Pet Connection by Dr. Marty Becker, Kim Campbell Thornton and Mikkel Becker

Hot Dog

How to manage and prevent heat injury—and what you might not know

By Kim Campbell Thornton

Andrews McMeel Syndication

We all love having fun in the sun, dogs included. And some dogs aren’t just playing; they’re seeking lost hikers, partnering with police or training for high-action dog sports. Whether they’re playing or working, though, it’s important to be aware of signs of heat injury and know how to treat it.

You may already know that signs of heatstroke include excessive panting, staggering, bloody diarrhea, collapse, seizures and shock. But what Leo Egar, VMD, wants you to know is how to recognize signs of heat stress early.

Dr. Egar, who practices in Phoenix, has been part of the veterinary medical response to several major disasters and spoke at the K9 Sport and Scent Work Conference in Palm Springs, California, in January.

“We want dogs to be able to tolerate some degree of thermal stress as they work and play,” he says. “Heat stress, or mild heat injury, is a normal reaction to increased exercise or ambient heat.”

When dogs are working or playing, the body produces heat. Thermoregulation is the body’s attempt to balance heat gain and heat loss. A body temperature greater than 104 degrees Fahrenheit is defined as heat stress; more than 105 as heat exhaustion; and more than 106 as heat stroke.

But the first thing to know is that temperature isn’t everything.

“You cannot predict heat injury based on body temperature alone,” he says. “There’s too much variance between dogs, conditions and measurement methods.”

So knowing your dog’s “normal” is important. For dogs, normal resting temperature can range from 99 to 102.5 degrees Fahrenheit. Fit dogs at a moderate activity level might have a body temperature ranging from 104 to 107, depending on individual dog’s metabolism, intensity of activity and ambient temperature.

“This particular range is normal for many fit working dogs during moderate work and has no adverse effect,” Dr. Egar says. “We don’t have a well-defined set point for dogs, but you should know what your dog’s normal is.”

One sign of heat stress to watch for is decreased moisture on nose tissue, caused by dehydration. Dogs who are dehydrated tire more quickly and have less interest in rewards such as treats or play.

Other signs of thermal stress include seeking shade, calming down, limiting movement, resting in place, choosing to sit or lie down, or sprawling on cool ground. If you call them, they might be slow to return to you -- as if saying, “I’ll do it if you ask me to, but I really don’t want to.”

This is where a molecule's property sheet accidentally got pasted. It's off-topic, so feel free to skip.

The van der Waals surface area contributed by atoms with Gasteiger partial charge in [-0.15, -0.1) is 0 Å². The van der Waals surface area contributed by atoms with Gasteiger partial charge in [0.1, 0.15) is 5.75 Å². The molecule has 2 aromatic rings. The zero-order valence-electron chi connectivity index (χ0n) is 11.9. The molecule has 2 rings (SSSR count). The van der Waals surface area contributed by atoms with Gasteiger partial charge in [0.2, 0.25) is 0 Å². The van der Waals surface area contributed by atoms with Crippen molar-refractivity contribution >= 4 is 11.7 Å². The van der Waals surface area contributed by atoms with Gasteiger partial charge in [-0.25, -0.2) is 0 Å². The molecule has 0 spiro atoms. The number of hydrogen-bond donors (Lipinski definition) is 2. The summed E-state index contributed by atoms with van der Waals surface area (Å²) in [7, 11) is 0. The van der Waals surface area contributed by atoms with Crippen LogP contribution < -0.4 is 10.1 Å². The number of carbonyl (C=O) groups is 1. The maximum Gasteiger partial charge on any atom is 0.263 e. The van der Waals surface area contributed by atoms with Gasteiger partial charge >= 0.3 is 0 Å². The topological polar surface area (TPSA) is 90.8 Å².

Tongue length and uncontrolled panting -- when the dog is unable to stop -- can also signal heat stress. When that tongue is out long and wide, the dog is maximizing surface and airway area to increase evaporation and heat dissipation.

When you see these signs, take action. That might mean having your dog sit and cool down on her own, or making use of air conditioning or a fan.

Active cooling techniques include hosing down the dog, putting him in water or putting ice packs on him. Armpits are the best places to apply active cooling because they’re less insulated by fur and have a lot of large blood vessels. Ears can also be good, for the same reasons.

It’s OK to cool dogs rapidly, and it’s OK to use cold water.

“It’s a common myth that if you take a hot dog and you cool him too quickly, you’ll cause shock,” Dr. Egar says. “Not true. Not a single clinical study validates that.”

On a hike or during play on a hot day, take a time out so your dog can drink water and stay hydrated. Flavored water may encourage him to drink more, but electrolyte supplements don’t provide any special benefit.

Finally, don’t rely on gadgets such as fans, alarms, or cooling vests or mats. Anything can break, so always check on your dog.

Q&A

Behavior changes

can signal dementia

Q: I inherited my mother’s 15-year-old cat, and I notice that she wanders and yowls in the middle of the night. My veterinarian said pets can get dementia, and this might be one of the signs. Is there anything we can do for her?